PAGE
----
3. What rank enemies spawn as.

An enemy's rank affects the following:

    1. Hitpoints.
    2. Points awarded for destroying.
    3. Sub-objects spawned (typically this would be extra guns on the enemy).

I've started to go through the enemies and design them with scalable firing patterns and think about how rank will affect them on screen. There's more to refine but at least now I am getting deeper into the level design and seeing how these things all fit together.


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 Post subject: Re: Captain Spectre, a vertical shmup
PostPosted: Sat Jan 16, 2016 7:15 pm 



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Posts: 30
Initial Demo


Life is getting more complicated all of a sudden and I want to finally get something out there, so here it is. This is a preliminary demo that includes initial versions of the first two levels and some additional stuff if you can find it. I am still very early in the level design process, so bear that in mind. Also, there are missing sound effects and no music yet.

There is a win32 build and a linux amd64 build. The windows build should run out of the folder, but may require some missing DLLs. The linux build is dynamically linked on Debian wheezy amd64 and I have not included required libs. In the future, I plan to release the source code as GPL and distribute it with the game.

Windows
captain-spectre-0.5-w32-demo1.zip
MD5: 5cfa169992f54db082e0e351dab63912

Linux
captain-spectre-0.5-linux-demo1.tgz
MD5: 19689139c16d73a25d8c23eec067f65c


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 Post subject: Re: Captain Spectre, a vertical shmup
PostPosted: Sun Jun 18, 2017 5:23 pm 



Joined: 15 Nov 2013
Posts: 30
I am still working on this...

In the past year I actually ended up with more time to spend on this "hobby project". However, even though it was on my mind a lot, it wasn't always possible to stay motivated and productive. I did pursue some new ideas for improving the general polish of the game.


Making use of extra screen space

I had developed a "wallpaper" system some time ago, but that still just seemed like wasted space. I eventually decided that it would be nice to move status information off of the playfield area if there was extra screen space available. This seems like a logical thing to do and actually an older version of the game had this.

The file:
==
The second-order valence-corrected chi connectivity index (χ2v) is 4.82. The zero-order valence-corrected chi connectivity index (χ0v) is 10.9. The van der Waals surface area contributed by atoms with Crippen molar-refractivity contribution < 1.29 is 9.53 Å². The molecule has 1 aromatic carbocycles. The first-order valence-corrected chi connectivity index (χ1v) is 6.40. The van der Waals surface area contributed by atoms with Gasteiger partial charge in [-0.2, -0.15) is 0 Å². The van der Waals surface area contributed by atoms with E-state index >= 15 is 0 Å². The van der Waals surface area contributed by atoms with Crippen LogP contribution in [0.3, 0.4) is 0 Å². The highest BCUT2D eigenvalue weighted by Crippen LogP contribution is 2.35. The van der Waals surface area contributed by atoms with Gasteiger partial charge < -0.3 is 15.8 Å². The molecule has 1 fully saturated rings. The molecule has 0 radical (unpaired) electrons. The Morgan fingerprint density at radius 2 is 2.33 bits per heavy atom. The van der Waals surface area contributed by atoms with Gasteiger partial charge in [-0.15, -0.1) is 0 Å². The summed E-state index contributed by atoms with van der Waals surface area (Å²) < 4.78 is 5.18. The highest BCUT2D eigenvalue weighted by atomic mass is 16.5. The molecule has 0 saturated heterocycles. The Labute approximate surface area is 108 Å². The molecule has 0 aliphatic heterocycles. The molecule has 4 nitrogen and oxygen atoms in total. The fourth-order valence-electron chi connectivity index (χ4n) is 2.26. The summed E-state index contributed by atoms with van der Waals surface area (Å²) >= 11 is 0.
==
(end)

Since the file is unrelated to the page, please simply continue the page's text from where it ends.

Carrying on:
Image

If the screen is in TATE mode, then that space should be utilized as well.

Image

Additional status information

Over the past year I watched a lot of gameplay footage and periodically lurked on the forums. I was intrigued by the Garegga rev.2016 release. The screenshots and early footage showed additional details in the unused screen space. This inspired me to try adding some similar features. You can see some extra information displayed in the above screenshots.


Rank Revisions

Battle Garegga rev.2016's rank graph was interesting because I had been thinking that I still needed to adjust rank mechanics in my game. By having a rank graph I realized I could more easily see how rank changed during gameplay. This should help greatly in level design. Right away, I discovered that my rank graph was "boring". It basically just looked like a stair steps. This lead to making changes so that rank changed more continuously during gameplay. I am still working on this, but I think it will lead to more interesting gameplay.

After I felt a little better about rank calculations, I decided to build something to show information about scoring. This also proved to be helpful in that I could more easily analyze scoring mechanics. Perhaps this takes away some of the fun for players who would want to figure out these mechanics for themselves, so I may leave it as an option that can be turned off.

I added a few other types of informational displays and came up with ways to have them work in different screen orientations and in 2-player mode.


Housekeeping

I finally decided to attempt to make my code less spaghetti-like. This is something I had been putting off for a long time and somehow I got motivated to work on it. I broke up some large files and functions and hopefully made the code a little more manageable and maintainable. It meant revisiting some problem areas and long debugging sessions, but I think I reached a point where it did have some benefit. I would say that the primary benefit is that the code should be a little easier for me to work on.


SDL 1.2 to SDL 2

I decided to finally upgrade to SDL2. Moving to SDL2 was part of the inspiration for code clean-up. I think that SDL2 will provide some improvement in display compatibility and I am also interested in the new input API in SDL2. I do have a few notes on what it took to go from SDL1.2 to SDL2 if anyone is interested.


What's next

Right now I have a fairly complete input mapping scheme, but I would like to be able to have some default gamepad/controller configurations that should be possible in SDL2.


A Few notes on distribution

I've been using mxe to build a Windows exe for several years but I have had few opportunities to test the port. I will need to ask for help testing the Windows port.

I've also been researching more about how to distribute on Linux. Steam on Linux seems like a viable option and I may pursue porting to the steam runtime. I think that the Steam runtime is an interesting development in PC gaming.